Budgets and Budgeting – draft

Budgets and Budgeting

budget is a document that translates a group’s or organization’s strategic and operational plans into the expected resources required and anticipated returns over a certain period. A budget is an estimation of revenue and expenses over a specified future period of time.

Types of budgets

  • Operating budgets reflect a group’s or organization’s day-to-day revenues and expenses. They typically cover a one-year period.
  • Capital budgets show planned outlays for investments in plant, equipment, and product development. Capital budgets may cover periods of three to 10 years.
  • Cash budgets plot the expected cash balances an organization will experience during the forecast period, based on information provided in operating and capital budgets.

A budget functions as financial blueprint or action plan that a group or organization uses to ensure that it has enough resources to achieve its goals. The budget also helps ensure that achieving those goals generates the desired benefits.

Budgets are essential to companies or organizations as they help:

  • Put all of its financial components into one coherent picture that shows its strategic and operational goals along with its financial health
  • Align individual teams, departments, and business units behind the organization’s goals
  • Allocate resources wisely
  • Communicate financial expectations
  • Evaluate and motivate managers’ and employees’ performance
  • Communicate goals to external stakeholders
  • Take corrective action when actual business results don’t match the target results shown in the budget

Budgeting or the budget development process begins by establishing assumptions for the upcoming budget period. These assumptions are related to projected sales trends, cost trends and the overall economic outlook of the market or industry of the company or organization.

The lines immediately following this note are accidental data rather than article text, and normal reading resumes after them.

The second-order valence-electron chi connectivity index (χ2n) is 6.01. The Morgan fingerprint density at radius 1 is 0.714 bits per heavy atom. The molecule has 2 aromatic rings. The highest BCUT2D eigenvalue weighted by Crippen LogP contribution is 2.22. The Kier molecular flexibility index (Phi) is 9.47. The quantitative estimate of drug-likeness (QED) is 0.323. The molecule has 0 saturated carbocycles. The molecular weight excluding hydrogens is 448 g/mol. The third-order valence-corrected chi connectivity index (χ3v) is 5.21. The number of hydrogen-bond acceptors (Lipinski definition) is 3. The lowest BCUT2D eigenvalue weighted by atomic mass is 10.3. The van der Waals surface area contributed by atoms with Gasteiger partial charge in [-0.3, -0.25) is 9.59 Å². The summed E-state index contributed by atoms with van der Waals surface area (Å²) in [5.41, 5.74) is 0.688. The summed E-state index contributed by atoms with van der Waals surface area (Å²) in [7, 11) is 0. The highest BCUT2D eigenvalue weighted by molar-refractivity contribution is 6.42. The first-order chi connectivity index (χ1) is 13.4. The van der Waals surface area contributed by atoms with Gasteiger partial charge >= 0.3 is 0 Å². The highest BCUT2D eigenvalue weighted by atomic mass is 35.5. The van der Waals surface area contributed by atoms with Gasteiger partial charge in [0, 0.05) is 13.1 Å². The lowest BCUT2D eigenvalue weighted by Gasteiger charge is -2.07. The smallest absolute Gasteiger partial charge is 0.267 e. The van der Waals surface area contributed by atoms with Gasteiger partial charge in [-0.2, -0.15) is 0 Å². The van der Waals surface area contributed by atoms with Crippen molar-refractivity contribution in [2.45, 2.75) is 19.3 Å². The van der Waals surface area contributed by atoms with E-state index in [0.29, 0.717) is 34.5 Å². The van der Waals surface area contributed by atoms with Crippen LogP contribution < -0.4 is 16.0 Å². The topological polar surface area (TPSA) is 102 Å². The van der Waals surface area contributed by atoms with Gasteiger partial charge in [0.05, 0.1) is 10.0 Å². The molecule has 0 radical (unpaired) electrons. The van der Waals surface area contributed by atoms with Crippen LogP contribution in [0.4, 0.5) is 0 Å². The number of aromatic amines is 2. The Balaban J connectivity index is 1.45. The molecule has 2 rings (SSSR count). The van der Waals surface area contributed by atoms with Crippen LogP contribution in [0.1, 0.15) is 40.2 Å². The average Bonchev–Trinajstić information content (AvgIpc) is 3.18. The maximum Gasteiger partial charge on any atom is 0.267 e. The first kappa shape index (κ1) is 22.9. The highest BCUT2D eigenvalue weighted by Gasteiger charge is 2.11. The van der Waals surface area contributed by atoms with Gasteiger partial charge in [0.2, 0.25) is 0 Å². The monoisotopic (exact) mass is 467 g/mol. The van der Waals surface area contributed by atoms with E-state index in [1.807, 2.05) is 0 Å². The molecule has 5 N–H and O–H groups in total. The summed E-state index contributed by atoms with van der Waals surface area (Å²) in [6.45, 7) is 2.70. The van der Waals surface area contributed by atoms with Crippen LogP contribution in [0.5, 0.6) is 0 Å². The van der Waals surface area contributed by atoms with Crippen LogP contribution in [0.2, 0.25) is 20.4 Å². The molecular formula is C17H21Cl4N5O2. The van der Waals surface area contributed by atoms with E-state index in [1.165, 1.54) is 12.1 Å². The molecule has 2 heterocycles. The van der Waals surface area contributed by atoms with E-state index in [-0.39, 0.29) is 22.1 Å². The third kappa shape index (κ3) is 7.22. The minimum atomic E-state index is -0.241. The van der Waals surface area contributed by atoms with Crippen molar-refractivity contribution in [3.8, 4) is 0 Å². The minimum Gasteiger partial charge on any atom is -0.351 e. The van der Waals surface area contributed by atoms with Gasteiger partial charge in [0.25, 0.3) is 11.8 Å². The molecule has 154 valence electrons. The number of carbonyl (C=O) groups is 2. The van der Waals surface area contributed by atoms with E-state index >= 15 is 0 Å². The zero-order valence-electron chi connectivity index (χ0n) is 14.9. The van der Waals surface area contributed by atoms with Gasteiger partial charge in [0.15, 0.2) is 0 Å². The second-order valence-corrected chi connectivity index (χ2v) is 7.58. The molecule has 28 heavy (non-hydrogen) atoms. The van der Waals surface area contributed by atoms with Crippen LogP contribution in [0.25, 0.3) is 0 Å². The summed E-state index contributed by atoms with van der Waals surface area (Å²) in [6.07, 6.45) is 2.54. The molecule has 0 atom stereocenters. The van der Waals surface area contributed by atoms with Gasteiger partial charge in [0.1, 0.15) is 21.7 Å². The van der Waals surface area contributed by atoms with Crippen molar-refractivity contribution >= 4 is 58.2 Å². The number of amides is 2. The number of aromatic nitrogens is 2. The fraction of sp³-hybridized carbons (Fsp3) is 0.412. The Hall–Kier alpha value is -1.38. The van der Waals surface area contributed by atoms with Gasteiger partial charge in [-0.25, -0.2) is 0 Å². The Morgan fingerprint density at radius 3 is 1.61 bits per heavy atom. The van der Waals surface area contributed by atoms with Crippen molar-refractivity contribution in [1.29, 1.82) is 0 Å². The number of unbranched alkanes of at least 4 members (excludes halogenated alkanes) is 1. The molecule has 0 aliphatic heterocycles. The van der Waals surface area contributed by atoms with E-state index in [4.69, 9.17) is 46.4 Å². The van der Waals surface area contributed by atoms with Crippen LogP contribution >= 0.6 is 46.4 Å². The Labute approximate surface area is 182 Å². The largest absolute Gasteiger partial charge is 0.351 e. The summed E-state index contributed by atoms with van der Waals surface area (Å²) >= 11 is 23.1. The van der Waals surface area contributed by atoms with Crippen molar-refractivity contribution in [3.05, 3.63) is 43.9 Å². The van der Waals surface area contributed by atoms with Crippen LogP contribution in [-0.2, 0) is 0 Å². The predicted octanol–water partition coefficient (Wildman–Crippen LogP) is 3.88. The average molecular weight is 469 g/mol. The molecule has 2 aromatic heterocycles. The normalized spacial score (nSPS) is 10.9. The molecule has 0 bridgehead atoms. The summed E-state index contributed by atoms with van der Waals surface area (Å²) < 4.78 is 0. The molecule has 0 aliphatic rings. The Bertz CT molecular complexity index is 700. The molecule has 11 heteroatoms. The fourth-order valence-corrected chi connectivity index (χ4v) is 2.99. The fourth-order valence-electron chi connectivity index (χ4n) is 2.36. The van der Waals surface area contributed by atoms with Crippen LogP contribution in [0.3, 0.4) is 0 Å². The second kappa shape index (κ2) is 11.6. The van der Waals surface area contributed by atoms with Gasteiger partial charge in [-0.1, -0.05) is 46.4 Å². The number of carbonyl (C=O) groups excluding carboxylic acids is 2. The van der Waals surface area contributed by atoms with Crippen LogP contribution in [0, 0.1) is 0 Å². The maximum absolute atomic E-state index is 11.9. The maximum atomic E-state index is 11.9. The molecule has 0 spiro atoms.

The different divisions or groups of a company or organization prepare preliminary budgets. They then come together to identify and resolve differences. Coordination and communication between people at different levels of the organization and across functions are critical for arriving at useful budgets.

Budgeting Process

Types of Costs

In building your budgets, you need to distinguish between several types of costs: fixed, variable, and corporate overhead.

Fixed costs remain fairly constant within a wide range of production or sales volumes during the budget period. Examples include:

  • Rent
  • Basic utilities, including electric and telephone service
  • Equipment leases
  • Depreciation
  • Interest payments
  • Administrative costs
  • Marketing and advertising
  • Indirect labor, such as salaried supervisory employees

Variable costs change in direct proportion to changes in activity during the budget period. Examples include:

  • Raw materials
  • Direct labor
  • Packaging
  • Energy (electricity, gas) used in manufacturing or production
  • Shipping
  • Sales commissions
  • Income taxes

Your estimates of variable costs that will be incurred during the budget period will depend on your group’s or organization’s plans. By understanding those plans, you can anticipate the need for resources (such as expanded capacity) and include them in your budget requests.

Operating budgets may include corporate overhead costs. These costs are associated with operating the company but may not be tied to individual products or departments. These costs typically include office rent for the building occupied by corporate headquarters, as well as salaries and expenses associated with corporate management.

How these costs are attributed to individual departments varies from one company to another. Some organizations may allocate overhead only to certain departmental budgets—such as those that generate revenue.